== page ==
a little disappointed when Mr. Sorg came,
and the postponement was decided upon.
It was then the fact came out, in a very
quiet way, that more arrests are to be made.
"Of course you must know," said one of
the stockholders, "that no officer in a bank
can defraud that institution to the extent of
nearly $200,000 unless he has an accomplice
among his co-workers, and we have suf
ficieut evidence that such has been the case
here. Who the man is, and when he will be
arrested, I am not going to say; let things
take their own course; but you watch 'de
velopments, and your patience will not be
tried very long,"
Mr. John McMavters, who was book
keeper in the bank at the time when Mr.
Voigt was cashier, was also seen by a re
porter a( his home last night, and the fol
lowing conversation took place;
'Do you care, Mr. McMasters, to make
any statement about your observations jn
the bank while you were occupied there as a
"I am very sorry I cannot oblige you;
but it is really quite impossible. Ion can
well understand that I do not want to be
mixed up in the case any more than is ab
solutely necessary. Of "course, I suppose I
shall, be called upon as a witness in the mat
ter, and then I shall say all I know; but at
present I would rather not."
"How long were you employed in the
"I was there only eight months, and J
went away about three months after Mr,
VoiRt lett,"
"Would you mind telling me the reason
you left?"
"Ihey put a new cashier into the place,
who, of course, supplanted me, and, as I
was not pleased at such treatment, I left."
"Have you any idea yet who the other
man is they intend to arrest?"
"No. There was nobody but Hays, Berg
and myself there besides Mr. Voii;t. '
"They have also found a $40,000 cheek
hidden behind one of the shelves in thesafe.
Do you remember anything about such a
"No, indeed; I don't know anythine
about it,"
Mr. McMasters also expressed great aston
ishment when he heard that William Voigt
was not found at home. While talking
about H. F. Voigt, he spoke yery highly
ot that gentleman, saying he had always
found him to be at) honorable man,
Another stockholder, ;rho was approached
and asked what he knew about the progress
of the work of the experts, saidi
"It is possible that tbey will be finished
with the books within a week, although
there is no certainty about it From the
present developments, however. T can tpll
vou that it is useless to keep the fact any
lonjrei secret that the depositors will be
losers as well as the stockholders. We
thought all along that the doubling of the
capital stock would keep the depositors
sate, but that hope has vanished. From
the present outlook I think the depositors
will get npmore than 75 or 80 per cent of
their deposits,"
A Lecture on America.
.Mrs. Caroline Chapman, the celebrated
lecturer, of Charles City, Iowa, arrived in
the city last evening. She will deliver her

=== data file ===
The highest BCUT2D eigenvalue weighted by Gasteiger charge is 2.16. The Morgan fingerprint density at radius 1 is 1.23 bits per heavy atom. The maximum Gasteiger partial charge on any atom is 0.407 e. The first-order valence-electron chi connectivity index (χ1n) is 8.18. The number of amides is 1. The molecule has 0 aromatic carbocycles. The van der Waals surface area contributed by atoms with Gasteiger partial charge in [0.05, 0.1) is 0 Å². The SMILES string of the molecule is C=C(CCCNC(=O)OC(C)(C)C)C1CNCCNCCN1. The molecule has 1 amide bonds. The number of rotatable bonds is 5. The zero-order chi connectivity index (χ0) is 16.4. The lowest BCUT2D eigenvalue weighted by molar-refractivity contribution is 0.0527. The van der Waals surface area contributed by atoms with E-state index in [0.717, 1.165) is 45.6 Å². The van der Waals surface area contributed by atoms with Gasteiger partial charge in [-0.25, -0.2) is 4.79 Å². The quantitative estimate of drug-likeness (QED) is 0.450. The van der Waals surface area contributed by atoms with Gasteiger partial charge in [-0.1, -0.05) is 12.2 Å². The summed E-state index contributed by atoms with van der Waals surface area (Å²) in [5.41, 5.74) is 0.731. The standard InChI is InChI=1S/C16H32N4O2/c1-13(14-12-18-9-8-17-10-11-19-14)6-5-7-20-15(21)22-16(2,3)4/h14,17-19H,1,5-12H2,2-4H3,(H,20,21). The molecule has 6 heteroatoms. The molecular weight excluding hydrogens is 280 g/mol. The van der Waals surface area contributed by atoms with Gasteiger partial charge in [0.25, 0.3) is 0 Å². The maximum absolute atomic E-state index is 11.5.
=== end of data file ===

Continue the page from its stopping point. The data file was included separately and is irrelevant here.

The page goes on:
lecture on the subject, "America for Amer
icans," at American Mechanics' Hall, Al
legheny, this evening. The lecture will be
free to all who desire to attend. he ex
penses to be borne by Col. J. O, Hull Conn.
cil No. C6. Jr. O. TJ. A. M.
How to Wag a Jury.
Attorney F. J. Fitzgerald has been In
vited by the law students to deliver a
lecture on "Barristerial Oratory." It will
probably be given in the Orphans' Court
rooms within the next two weeks.
, - .',-,,-. y - ---.. .........,.. no-ws , ijuertr ana Ninth su. 1 1 jazi-xVAvt.
Captain Jones, the Executive Head of the
Great Edgar Thomson Work-. Doesn't
Wnnt Prohibition, But nBcli r tlrooks
Captain William E. Jones, Gen al "fah
ager Kdgar Thomson Steel Works B.- d
dock, left last night for Washing n -
business connected with the con. any
While at the Union station he spoke ot he
action of the House of Representatives ou
the submission of the Constitutional amend
ment to a vote of the people. He said:
I see that the matter has passed the Houso
and I suppose ft will go whooping through the
Senate. There will be some fun when the
question goes before the people. I will vote
dead against it, and I think I can say very posi
tively tbat the borough of Braddock will go
against it also.
If the amendment becomes a law it will not
stop drinking or the sale of whiskey. Why,
we hare laws against the crime of larceny, yet
there are over 200 cases tried at every term of
the grand jury. Thcro will be almost as much
drinking done then as there is now. About the
only difference it will make is that tbe whisky
will he of a poorer quality and harder to
1 think that we are getting as closo to a
solution of the problem of whisky under the
present law as we will ever get. Of course
there are a number of imperfections in the
Brooks high license law; but these can all he
remedied from time to time as the occasion re
quires. The liquor traffic should be confined to
taverns. Saloons should be done away al
together. A mere drinking place is not accom
modation to anybody, and could easily be
abolished. I remember 30 years ago wnen mere
was not a
dive ' in Allegneny county.
years ago tnere were uunareus in tuis city, a no
high-license law cleaned them out pretty
thoroughly. Of course the Judges made mis
takes; but they were excusable under the
Out in our little town of Braddook there are
only eight places where liquor is sold. A few